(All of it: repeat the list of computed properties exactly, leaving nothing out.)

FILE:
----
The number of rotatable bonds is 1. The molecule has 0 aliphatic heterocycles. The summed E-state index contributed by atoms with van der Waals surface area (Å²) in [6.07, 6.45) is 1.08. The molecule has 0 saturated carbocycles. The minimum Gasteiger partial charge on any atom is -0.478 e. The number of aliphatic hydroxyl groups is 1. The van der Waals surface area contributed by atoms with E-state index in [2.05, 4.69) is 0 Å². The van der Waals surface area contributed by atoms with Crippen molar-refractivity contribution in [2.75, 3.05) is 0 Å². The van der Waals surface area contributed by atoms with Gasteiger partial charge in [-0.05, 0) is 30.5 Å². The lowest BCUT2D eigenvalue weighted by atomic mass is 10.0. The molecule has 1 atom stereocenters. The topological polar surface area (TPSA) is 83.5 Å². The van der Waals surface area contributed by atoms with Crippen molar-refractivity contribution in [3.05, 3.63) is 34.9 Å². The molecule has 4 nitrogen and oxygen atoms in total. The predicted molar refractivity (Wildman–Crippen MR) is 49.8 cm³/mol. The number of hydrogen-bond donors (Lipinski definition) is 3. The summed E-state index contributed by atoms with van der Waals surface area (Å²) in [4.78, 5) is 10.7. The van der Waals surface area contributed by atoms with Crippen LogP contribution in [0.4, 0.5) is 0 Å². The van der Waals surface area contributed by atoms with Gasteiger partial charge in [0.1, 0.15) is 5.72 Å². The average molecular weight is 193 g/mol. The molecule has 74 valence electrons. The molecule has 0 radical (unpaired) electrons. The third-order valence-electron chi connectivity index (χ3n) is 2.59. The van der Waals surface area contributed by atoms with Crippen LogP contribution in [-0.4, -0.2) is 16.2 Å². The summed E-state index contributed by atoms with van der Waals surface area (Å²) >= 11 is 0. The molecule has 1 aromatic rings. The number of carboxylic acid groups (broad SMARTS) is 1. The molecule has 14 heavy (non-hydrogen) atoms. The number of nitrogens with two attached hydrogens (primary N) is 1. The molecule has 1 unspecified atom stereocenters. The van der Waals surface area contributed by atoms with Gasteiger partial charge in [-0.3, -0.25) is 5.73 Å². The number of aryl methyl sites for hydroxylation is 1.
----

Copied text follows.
The number of rotatable bonds is 1. The molecule has 0 aliphatic heterocycles. The summed E-state index contributed by atoms with van der Waals surface area (Å²) in [6.07, 6.45) is 1.08. The molecule has 0 saturated carbocycles. The minimum Gasteiger partial charge on any atom is -0.478 e. The number of aliphatic hydroxyl groups is 1. The van der Waals surface area contributed by atoms with E-state index in [2.05, 4.69) is 0 Å². The van der Waals surface area contributed by atoms with Crippen molar-refractivity contribution in [2.75, 3.05) is 0 Å². The van der Waals surface area contributed by atoms with Gasteiger partial charge in [-0.05, 0) is 30.5 Å². The lowest BCUT2D eigenvalue weighted by atomic mass is 10.0. The molecule has 1 atom stereocenters. The topological polar surface area (TPSA) is 83.5 Å². The van der Waals surface area contributed by atoms with Crippen molar-refractivity contribution in [3.05, 3.63) is 34.9 Å². The molecule has 4 nitrogen and oxygen atoms in total. The predicted molar refractivity (Wildman–Crippen MR) is 49.8 cm³/mol. The number of hydrogen-bond donors (Lipinski definition) is 3. The summed E-state index contributed by atoms with van der Waals surface area (Å²) in [4.78, 5) is 10.7. The van der Waals surface area contributed by atoms with Crippen LogP contribution in [0.4, 0.5) is 0 Å². The van der Waals surface area contributed by atoms with Gasteiger partial charge in [0.1, 0.15) is 5.72 Å². The average molecular weight is 193 g/mol. The molecule has 74 valence electrons. The molecule has 0 radical (unpaired) electrons. The third-order valence-electron chi connectivity index (χ3n) is 2.59. The van der Waals surface area contributed by atoms with Crippen LogP contribution in [-0.4, -0.2) is 16.2 Å². The summed E-state index contributed by atoms with van der Waals surface area (Å²) >= 11 is 0. The molecule has 1 aromatic rings. The number of carboxylic acid groups (broad SMARTS) is 1. The molecule has 14 heavy (non-hydrogen) atoms. The number of nitrogens with two attached hydrogens (primary N) is 1. The molecule has 1 unspecified atom stereocenters. The van der Waals surface area contributed by atoms with Gasteiger partial charge in [-0.3, -0.25) is 5.73 Å². The number of aryl methyl sites for hydroxylation is 1.